I am curious why they aren't putting anything to self charge the vehicle into it. Such as using windmill style power generation on the wheels, maybe mini turbines along the front of the car, im not really a fan of the solar panels lining the roof, hood, or trunk (or all of the above), but it helps too.


Turbines which exploit the movement of air past the car resulting from car's motion (as opposed to wind), do not make sense since they tap the same energy source you use to propel the car, by adding a wind turbine you are increasing air drag, this drag in turn increases energy consumption of the car and the energy gained from the turbine will always be less then the energy lost due to additional drag due to inefficiencies on the way.

Solar panels make sense as they tap the Sun for energy.
Flakk
1.3 / 5 (3) May 23, 2009
From my perpective I have this to deal with.



I commute to work. At my office there is no place to plug in my car. I live at an apartment that has no outlet on the outside of the buidling. No place to plug in my car.



For me Pruis Pewns Volt All day....even if the Volt were 5 bucks. and my beat up 2001 Focus blasts both of them.







cause its paid off. ;)
zevkirsh
1 / 5 (7) May 24, 2009
the gm volt will suck. you can count on that. it was due out a while back. gm sucks. its volt will suck. plain and simple. toyota and honda are doing the smart thing and refusing to invest money in electric cars while gas is still cheap in the u.s. BLAME OBAMA FOR NOT RAISING GAS TAXES. CAFE regulations are nonsense. raise gas taxes and toyota and honda will change course without government telling them to.
boBg
3 / 5 (2) May 24, 2009
Engineering design is always a series of compromises.

I think people using present hybrids as plug-in will be disappointed with the shorter life of the batteries unless their size (Amp-Hours) are significantly increased (which adds more weight too.) The engine certainly prolongs their life by supplying quite a bit of that electricity and not letting the batteries discharge so deeply. You only get so many Amp-Hours in and out of the batteries (charge cycles) before they wear out. I'm not sure why these articles don't mention this. Battery technology is getting better but not extremely fast.

boB







Newbeak
4.7 / 5 (3) May 24, 2009
the gm volt will suck. you can count on that. it was due out a while back. gm sucks. its volt will suck. plain and simple. toyota and honda are doing the smart thing and refusing to invest money in electric cars while gas is still cheap in the u.s. BLAME OBAMA FOR NOT RAISING GAS TAXES. CAFE regulations are nonsense. raise gas taxes and toyota and honda will change course without government telling them to.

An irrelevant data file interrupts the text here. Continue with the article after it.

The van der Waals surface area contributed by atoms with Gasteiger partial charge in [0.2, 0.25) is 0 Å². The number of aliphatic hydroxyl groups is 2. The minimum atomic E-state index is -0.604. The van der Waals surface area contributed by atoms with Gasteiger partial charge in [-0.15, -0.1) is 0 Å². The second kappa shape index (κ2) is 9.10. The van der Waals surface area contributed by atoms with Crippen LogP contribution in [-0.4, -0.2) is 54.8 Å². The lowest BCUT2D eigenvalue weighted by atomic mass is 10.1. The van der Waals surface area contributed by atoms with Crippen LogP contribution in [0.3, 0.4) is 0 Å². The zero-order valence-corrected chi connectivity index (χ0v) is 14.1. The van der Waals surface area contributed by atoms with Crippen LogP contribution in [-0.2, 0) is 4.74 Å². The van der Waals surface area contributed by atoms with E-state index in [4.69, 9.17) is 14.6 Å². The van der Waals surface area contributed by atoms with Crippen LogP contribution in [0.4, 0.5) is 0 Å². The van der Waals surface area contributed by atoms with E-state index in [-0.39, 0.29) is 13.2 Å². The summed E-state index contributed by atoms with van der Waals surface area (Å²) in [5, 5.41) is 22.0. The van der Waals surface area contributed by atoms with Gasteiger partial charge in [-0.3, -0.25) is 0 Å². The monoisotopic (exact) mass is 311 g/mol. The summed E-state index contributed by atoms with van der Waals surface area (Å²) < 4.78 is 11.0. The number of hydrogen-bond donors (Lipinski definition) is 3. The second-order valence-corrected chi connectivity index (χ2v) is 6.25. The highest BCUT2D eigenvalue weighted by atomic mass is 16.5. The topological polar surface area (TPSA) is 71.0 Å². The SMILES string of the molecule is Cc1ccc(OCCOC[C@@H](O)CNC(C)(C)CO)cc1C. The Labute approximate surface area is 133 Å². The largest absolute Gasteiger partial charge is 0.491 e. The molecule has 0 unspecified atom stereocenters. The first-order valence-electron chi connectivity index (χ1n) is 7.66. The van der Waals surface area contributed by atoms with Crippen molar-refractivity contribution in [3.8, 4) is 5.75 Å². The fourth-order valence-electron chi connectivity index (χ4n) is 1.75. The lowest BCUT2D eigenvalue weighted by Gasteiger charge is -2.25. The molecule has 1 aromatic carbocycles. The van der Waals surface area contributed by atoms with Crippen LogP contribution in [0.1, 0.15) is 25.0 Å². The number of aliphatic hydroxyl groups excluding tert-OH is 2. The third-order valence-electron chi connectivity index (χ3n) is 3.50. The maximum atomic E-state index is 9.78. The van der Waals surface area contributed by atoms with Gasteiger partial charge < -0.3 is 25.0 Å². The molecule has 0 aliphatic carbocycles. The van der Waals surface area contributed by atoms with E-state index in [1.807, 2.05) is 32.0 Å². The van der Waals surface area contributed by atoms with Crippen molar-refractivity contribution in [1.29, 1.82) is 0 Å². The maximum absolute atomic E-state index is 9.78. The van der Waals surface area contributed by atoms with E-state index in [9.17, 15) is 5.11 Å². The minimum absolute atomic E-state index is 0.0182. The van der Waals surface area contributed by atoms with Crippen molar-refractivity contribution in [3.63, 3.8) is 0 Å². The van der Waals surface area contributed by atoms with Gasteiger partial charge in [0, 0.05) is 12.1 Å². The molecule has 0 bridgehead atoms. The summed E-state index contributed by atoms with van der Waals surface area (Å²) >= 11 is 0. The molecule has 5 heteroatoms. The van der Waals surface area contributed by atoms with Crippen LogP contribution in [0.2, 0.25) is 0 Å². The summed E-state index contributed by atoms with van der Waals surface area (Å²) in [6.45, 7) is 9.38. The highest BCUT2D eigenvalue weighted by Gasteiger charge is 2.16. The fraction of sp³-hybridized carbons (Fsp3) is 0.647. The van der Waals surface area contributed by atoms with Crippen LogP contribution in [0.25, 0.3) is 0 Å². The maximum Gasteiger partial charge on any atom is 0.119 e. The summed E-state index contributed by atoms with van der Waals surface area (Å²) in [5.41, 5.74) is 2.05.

The idea of a floating tax on gasoline which drops when prices rise,and rises when prices drop has been kicking around for some time.I think stabilizing gas prices this way would encourage innovation in alternate energy sources.As it stands now,large swings in the price of fuel make it hard to bring new energy saving technologies to market.
LuckyBrandon
1.3 / 5 (4) May 24, 2009
superhuman-makes sense, and i thought about that too...but I got to thinking, what if it were set into a ram air type of system for something like the a/c...or if hte engines needed cooling, as an air intake system...im talking small turbines here.....6 inchers type of thing in my thinking. The reason I'm not for solar panels, is because it can hail alot in tornado alley all along the country, so solar panels are nothing more than asking to be broken by bad weather...thats my worry behind them...
How is it tapping the same energy srouce being used to propel the car though? I don't agree with that, as the electricity is being used to move the car, and the turbines would only be moved by the wind itself with no power input from the vehicle, only power output to the vehicles battery...
Dang good points though...gave ya a 5 :)

John_balls
2.3 / 5 (6) May 24, 2009
Get back to me when a plug-in hybrid can travel 150 miles before the engine kicks in. In the meantime, it's more a yuppie lifestyle statement than a practical means of transportation.




Your quote is pretty ignorant when you don't have the facts.



FACT:75-80% of U.S. citizens drive less then 40 miles a day.



Does this still sound like a yuppie lifestyle statement?
You do know that the internet can used for reasons outside of watching porn?
Modernmystic
1.7 / 5 (6) May 24, 2009
You do know that the internet can used for reasons outside of watching porn?


It can also be used for more constructive things than incessant ad hom attacks too...
Milou
3.4 / 5 (5) May 24, 2009
My sister owns a Lexus 450H (hybrid SUV). It has become a plug-in but, for a different application:



FYI it appears, if you do not run the car for a consecutive extended amount of time (ours is 3 days) the service battery (not the main driving battery) will discharge itself completely. Yes, it will need to be replaced. A re-charge will not do it. If my sister goes on an extended trip and parks her car at the airport parking for over three days when she gets back all electronics in her car will not function. No automatic door opener, car will not start, windows are non operating, all settings have been deleted, security will not function, etc.. Only a charged replaced battery will get one back on track.



What I am getting at is the car needs to have a trickle charger installed (live electric plug required, nearby). The driver is required to plug-in the charger for any extended non operating period. This is a (forced) new behavior change needed by the owner of the vehicle. I did install a $35.00 trickle charger in her car with the necessary extension cord and instruction for her to use.